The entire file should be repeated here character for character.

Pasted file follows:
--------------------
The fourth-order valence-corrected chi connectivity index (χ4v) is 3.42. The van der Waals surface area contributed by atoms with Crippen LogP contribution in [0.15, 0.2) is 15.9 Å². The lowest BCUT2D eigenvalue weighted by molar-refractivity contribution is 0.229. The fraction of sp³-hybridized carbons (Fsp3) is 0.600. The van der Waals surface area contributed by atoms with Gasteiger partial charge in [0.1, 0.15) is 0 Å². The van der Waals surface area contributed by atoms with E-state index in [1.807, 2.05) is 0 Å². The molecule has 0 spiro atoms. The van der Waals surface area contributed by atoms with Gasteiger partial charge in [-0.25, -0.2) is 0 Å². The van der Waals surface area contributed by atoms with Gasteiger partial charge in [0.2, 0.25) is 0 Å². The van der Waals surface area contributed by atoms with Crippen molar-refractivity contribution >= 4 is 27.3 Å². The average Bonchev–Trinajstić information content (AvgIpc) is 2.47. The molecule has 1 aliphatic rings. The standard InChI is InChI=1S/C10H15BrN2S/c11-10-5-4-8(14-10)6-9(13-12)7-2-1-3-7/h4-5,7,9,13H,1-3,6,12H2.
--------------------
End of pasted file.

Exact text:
The fourth-order valence-corrected chi connectivity index (χ4v) is 3.42. The van der Waals surface area contributed by atoms with Crippen LogP contribution in [0.15, 0.2) is 15.9 Å². The lowest BCUT2D eigenvalue weighted by molar-refractivity contribution is 0.229. The fraction of sp³-hybridized carbons (Fsp3) is 0.600. The van der Waals surface area contributed by atoms with Gasteiger partial charge in [0.1, 0.15) is 0 Å². The van der Waals surface area contributed by atoms with E-state index in [1.807, 2.05) is 0 Å². The molecule has 0 spiro atoms. The van der Waals surface area contributed by atoms with Gasteiger partial charge in [-0.25, -0.2) is 0 Å². The van der Waals surface area contributed by atoms with Gasteiger partial charge in [0.2, 0.25) is 0 Å². The van der Waals surface area contributed by atoms with Crippen molar-refractivity contribution >= 4 is 27.3 Å². The average Bonchev–Trinajstić information content (AvgIpc) is 2.47. The molecule has 1 aliphatic rings. The standard InChI is InChI=1S/C10H15BrN2S/c11-10-5-4-8(14-10)6-9(13-12)7-2-1-3-7/h4-5,7,9,13H,1-3,6,12H2.